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Toll Booths removed at Dartford Crossing

  • We answer the common questions
  • Cost now increased to £2.50 for cars
  • Can pay online, over the phone or at a Payzone

In November 2014, the toll booths were removed from the UK busiest river crossing, the Dartford Crossing, and commuters now have a choice of paying online, over the phone or at a Payzone terminal.

The new system has reduced journey time, but within the first month of operation, 15 percent (some 700,000) of motorists had failed to pay the toll. In this article, we run you through the whys, hows and whens of the new Dart Charge.

Why were the tolls taken away?

Anyone who has travelled over the Dartford Crossing will know why the tolls have been taken away. Queues of up to 10 miles were not uncommon, with commuters and local residents complaining for years about the congestion. Removing the tolls has cut the average journey time by nine minutes.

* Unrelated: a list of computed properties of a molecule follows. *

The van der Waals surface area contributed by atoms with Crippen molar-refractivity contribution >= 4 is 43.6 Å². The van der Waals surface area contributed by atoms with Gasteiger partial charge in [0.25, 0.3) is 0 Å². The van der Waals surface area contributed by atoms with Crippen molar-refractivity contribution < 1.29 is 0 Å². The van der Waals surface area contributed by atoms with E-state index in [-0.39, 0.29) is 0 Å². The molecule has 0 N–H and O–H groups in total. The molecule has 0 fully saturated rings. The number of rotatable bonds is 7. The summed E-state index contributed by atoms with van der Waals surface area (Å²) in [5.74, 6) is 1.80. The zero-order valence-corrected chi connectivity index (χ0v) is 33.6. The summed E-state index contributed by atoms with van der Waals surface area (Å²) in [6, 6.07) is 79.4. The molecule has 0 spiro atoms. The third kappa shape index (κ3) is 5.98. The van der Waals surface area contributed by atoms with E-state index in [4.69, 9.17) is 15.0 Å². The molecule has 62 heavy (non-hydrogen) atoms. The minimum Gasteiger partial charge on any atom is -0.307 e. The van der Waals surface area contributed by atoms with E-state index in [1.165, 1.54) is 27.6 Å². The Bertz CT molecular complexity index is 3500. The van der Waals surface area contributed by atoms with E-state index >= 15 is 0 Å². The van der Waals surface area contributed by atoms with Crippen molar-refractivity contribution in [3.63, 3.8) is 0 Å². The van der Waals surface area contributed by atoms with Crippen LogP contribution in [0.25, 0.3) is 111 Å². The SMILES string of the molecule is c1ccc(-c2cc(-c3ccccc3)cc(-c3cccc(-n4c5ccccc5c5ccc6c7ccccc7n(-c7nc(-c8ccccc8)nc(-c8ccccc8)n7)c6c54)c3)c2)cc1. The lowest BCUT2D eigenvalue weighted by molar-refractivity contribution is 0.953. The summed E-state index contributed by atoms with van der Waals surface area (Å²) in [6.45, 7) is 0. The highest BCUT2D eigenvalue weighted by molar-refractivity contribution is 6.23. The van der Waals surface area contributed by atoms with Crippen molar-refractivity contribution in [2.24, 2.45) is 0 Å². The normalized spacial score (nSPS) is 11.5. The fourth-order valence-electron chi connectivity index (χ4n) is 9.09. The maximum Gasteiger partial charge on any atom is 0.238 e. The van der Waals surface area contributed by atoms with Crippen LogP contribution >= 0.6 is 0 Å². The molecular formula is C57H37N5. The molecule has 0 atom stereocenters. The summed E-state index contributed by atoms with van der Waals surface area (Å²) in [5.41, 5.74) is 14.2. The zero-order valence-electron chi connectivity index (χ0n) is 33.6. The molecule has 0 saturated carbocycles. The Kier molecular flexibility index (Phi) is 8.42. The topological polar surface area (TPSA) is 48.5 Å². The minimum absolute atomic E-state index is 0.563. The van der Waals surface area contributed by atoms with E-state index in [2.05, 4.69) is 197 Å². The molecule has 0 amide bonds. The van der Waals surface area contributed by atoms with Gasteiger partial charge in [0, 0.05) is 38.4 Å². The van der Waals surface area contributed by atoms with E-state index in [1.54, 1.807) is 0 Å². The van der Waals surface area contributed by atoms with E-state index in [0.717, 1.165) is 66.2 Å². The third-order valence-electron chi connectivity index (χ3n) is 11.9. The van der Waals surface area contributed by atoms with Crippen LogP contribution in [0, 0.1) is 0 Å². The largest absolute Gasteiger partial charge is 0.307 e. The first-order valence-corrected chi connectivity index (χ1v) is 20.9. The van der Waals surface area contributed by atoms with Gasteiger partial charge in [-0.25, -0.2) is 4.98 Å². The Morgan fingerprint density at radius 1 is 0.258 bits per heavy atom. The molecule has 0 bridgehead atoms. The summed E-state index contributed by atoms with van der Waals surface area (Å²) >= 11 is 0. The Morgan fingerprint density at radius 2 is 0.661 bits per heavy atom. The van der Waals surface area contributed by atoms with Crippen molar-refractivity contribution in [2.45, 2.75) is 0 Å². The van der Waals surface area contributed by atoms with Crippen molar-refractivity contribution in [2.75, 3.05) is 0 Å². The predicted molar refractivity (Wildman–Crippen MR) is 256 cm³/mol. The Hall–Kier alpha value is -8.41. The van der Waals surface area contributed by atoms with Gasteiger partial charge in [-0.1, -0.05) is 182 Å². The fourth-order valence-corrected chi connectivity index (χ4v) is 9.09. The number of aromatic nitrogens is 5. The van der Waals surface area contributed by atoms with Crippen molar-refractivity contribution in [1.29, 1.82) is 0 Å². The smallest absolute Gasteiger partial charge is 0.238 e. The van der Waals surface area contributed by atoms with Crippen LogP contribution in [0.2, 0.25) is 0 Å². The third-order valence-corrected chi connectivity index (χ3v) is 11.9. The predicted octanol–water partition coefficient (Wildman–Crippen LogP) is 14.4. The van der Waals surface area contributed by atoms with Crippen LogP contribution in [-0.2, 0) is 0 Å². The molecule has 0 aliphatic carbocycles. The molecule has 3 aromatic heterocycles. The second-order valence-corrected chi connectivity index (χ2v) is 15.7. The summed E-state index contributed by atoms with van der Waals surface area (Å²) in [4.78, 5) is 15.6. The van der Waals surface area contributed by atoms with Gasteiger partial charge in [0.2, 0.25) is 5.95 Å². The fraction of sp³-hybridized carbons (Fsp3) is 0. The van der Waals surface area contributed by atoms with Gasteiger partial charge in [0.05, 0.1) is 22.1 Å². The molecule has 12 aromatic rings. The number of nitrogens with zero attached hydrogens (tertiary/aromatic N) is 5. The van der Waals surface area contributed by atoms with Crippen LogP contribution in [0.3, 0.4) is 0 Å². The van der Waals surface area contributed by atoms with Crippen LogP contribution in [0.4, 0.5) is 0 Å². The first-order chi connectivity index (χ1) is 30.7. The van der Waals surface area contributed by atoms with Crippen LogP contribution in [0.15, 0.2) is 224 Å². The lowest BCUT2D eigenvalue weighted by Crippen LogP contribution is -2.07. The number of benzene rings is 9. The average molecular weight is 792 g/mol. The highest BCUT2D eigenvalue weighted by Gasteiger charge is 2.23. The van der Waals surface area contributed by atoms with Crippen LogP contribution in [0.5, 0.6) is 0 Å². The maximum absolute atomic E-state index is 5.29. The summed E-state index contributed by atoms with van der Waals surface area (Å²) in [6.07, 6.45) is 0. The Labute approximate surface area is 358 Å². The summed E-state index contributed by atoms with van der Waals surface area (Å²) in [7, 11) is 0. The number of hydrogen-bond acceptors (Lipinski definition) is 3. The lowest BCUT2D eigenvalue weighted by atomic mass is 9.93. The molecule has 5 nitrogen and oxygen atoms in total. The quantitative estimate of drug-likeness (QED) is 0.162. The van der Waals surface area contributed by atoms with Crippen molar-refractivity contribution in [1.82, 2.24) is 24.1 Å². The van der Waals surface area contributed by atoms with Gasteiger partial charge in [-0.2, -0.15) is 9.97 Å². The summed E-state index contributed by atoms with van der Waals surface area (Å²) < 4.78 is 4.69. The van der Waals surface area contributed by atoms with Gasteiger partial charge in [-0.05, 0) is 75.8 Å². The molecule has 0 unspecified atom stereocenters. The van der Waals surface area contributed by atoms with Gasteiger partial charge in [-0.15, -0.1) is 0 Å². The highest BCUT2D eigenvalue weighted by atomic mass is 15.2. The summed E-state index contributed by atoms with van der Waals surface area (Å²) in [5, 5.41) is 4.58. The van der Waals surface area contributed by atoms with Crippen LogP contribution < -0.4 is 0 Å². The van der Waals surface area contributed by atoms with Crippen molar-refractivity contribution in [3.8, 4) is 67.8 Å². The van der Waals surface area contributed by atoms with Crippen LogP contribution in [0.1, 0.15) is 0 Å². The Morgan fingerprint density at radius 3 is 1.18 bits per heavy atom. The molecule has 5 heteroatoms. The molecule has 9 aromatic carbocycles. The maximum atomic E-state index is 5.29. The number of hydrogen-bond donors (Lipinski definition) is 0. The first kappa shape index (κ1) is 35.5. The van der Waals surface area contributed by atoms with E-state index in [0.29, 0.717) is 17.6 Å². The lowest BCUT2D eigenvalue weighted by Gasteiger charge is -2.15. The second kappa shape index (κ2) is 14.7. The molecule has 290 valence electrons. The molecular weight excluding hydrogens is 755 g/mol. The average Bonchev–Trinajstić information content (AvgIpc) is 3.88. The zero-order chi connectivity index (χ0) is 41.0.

How does it work?

Dart Charge, the official name for the new service, will operate in a similar way to the London Congestion Charge and works by an ANPR (Automatic Number Plate Recognition) camera scanning the registration plates of all the vehicles entering the crossing.

How much does it cost?

The prices have recently been increased to £2.50 for cars, £3.00 for two axle goods vehicles and £6.00 for multi-axle goods vehicles, although it remains free between 10pm and 6am. Motorists can set up an account and pay prior to the crossing (and receive a discount), or up until midnight of the following day.

How much is the discount?

For Dirt Tag account holders, the pre-pay system, there is a reduced rate of £1.67 for passenger cars, £2.63 for two-axle goods vehicles and £5.19 for multi-axle goods vehicles. 

What happens if I don’t pay?

Failure to pay by midnight the following day will result in a £35 fine, which itself is only valid for 14 days. If this is ignored, the fine is hiked to £70 and £105 if over 28 days.